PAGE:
Welcome to ‘Racing to Profit’.

My name is Josh Wright.

I grew up in a small town called Mildenhall, not too far from Newmarket, and developed my passion for racing while ‘studying’ at the University of Liverpool.

Over the past 8 years I have become engrossed in what I consider to be the best sport in the world. I view a horse race as a puzzle that needs to be solved and the adrenalin of watching your selection cross the winning post in front cannot be beaten – especially when you have backed up your opinion with a bet.

Of course when I started out betting on racing I didn’t have a clue what I was doing. I wanted a quick fix so decided to pay someone who I thought knew what they were doing. To cut a long story short I lost over £2600 in my first year at university on a tipster service that didn’t do too well! Clearly it was a great way to spend some of my student loan and max out my overdraft.

That was the wake up call I needed. I knew I had to change and become a student of the game, and learn to love the sport for what it is. I signed up to some great mailing lists, read lots of books, found the right tools and thankfully became profitable – and have been so for the last 5 years. (with this jumps season being the best of the lot)

I have created this website to provide something of interest (i hope!) to others who like betting on horse racing in the UK.

I have a clear approach to racing and betting that works for me.

Firstly I am a big fan of trainers habits and patterns of behavior. I enjoy finding mini angles and systems in which to profit from them. I also like what I call ‘horse profiling’. This is where I find a horse (normally fairly exposed) that has demonstrated a clear liking for certain conditions. These conditions are normally time of year, field size, type of track, jockey relationship, rest pattern. Finding horses with clear class ceilings can also be lucrative.

 I also enjoy finding pace angles in a race, especially in small fields, be it on the flat or over the sticks. I have had a few winner when backing Joe Fanning front runners in single figure fields around turning tracks, or when he is on a front runner in a sprint and drawn against a rail.

Then of course there is the day to day race analysis. I like to focus on 3m + handicap chases/hurdles and flat handicaps over 5f, 6f and 7f. I also like using trends and stats in big races to help narrow down the field.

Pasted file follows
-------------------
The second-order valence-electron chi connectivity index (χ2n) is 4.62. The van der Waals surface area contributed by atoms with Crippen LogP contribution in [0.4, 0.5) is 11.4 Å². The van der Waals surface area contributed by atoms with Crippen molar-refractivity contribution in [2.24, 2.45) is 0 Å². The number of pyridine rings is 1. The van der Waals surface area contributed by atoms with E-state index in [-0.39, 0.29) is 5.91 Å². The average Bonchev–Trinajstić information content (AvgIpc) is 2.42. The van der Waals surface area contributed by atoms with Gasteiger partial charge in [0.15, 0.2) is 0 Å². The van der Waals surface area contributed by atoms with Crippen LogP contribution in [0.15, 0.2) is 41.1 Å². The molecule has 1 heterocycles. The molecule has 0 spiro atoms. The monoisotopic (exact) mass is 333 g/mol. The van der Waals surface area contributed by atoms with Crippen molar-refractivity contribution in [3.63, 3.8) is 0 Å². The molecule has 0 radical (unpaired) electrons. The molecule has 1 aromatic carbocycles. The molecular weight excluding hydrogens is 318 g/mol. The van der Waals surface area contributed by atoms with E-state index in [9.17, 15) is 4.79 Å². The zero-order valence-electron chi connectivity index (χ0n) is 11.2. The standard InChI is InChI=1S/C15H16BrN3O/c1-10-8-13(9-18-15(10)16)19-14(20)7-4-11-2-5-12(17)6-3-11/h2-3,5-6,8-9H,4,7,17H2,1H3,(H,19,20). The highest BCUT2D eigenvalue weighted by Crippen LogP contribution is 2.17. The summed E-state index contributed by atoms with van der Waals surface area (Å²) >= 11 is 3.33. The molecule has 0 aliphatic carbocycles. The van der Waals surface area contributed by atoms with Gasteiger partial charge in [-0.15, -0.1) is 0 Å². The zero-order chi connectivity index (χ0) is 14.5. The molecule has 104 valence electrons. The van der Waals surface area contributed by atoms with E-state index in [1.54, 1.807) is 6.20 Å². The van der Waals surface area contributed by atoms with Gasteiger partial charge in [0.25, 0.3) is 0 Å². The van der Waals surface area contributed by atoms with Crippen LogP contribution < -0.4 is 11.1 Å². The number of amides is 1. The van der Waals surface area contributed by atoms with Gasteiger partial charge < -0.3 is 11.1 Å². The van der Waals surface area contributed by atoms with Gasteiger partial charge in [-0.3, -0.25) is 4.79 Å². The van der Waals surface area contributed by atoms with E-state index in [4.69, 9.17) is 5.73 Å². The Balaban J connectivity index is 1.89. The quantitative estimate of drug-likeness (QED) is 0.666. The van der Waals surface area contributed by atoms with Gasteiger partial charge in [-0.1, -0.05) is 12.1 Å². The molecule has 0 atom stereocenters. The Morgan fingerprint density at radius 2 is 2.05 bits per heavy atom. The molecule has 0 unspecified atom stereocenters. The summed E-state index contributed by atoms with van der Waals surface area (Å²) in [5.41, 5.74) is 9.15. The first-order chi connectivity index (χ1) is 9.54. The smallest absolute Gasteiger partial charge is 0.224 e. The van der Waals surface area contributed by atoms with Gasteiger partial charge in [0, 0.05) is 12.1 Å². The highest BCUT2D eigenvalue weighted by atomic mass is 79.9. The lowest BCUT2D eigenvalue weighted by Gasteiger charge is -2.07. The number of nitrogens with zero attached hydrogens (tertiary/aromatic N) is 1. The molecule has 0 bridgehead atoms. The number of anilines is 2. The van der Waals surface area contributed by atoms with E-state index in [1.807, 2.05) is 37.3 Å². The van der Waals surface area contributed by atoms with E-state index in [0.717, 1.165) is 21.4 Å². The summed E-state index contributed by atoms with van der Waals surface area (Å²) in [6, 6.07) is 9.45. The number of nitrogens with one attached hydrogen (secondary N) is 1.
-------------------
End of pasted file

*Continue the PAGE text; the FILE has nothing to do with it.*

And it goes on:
I am not really into ratings and ‘handicapping’ in the traditional sense. Of course I will see if a horse has a rating ceiling but on the whole I look at a race in isolation and try to work out which horse is best suited to the race conditions – looking at all the factors that no doubt you do when picking a selection.

I have come to learn that price is one of, if not the, most important factor and that it is crucial to find horses that are a bigger price than you think they should be. Obviously you have to think the horse has some chance of being competitive but a lot of the time the price will be the deciding factor. Of course this means the odd losing run but over time I have found this approach to work.

From November 2014 to September 2015 the blog’s FREE ‘official tips’ made around +70 points profit (£1400 to £20 stakes). The 2015/16 jumps season is showing a profit of over 150 points so far (as of 30/03/16) and a profit of +127 points in 2016 alone. (+£2540 to my own £20 stakes)

I back all of my own tips to £20 per point. Most of my tips are 1 point win bets, 1 point EW or very rarely 2 points win.  This is a level I am comfortable with and it means I do not get too upset when I lose and I can watch a race through to the finish, without having to look away knowing I may be about to lose a small fortune!

I also enjoy building systems and I have many ideas that I share from time to time. 

So, that is me in a nutshell and my approach to betting on horses. Hopefully you find this blog an enjoyable and informative read. With any luck you will also find it rather profitable as well – over time! 🙂 

Happy Punting,



4 Responses

  1. Hi Josh,

    I was finding your approach interesting, but surprised that you did’t specifically mention the importance (In MY view) of the suitability pf the state of the going. For me those horses with a preference for particular going, are a real help in successful selections.
    The distance can also sort out the horses ability to win.

    Two examples. I think that Cracksman failed to win at Ascot, because the going wasn’t suitable This opinion is backed up by the Racing Post Ratings he has achieved on varying going.
    Next example; Clemmie has only won over 6F. Put in the 1000gns she failed – also at Ascot over longer than she likes, the result was the same. I predict she will win big if raced over 6F again.

    For me ‘Going’ and ‘Distance’ are primary factors.
    Maybe you consider these, though you don’t refer to them specifically. Many ways to find winners though. You are obviously and publicly doing well Congrats!

  2. You are trying to get £119 from me through a company called wescot for a subscription which i never wanted or received which can be checked through my phone or whatever you want i will not be paying this thought you were an honest man but obviously not guess i am a sucker but will fight you and wescot on this cause i aint paying a penny for nothing

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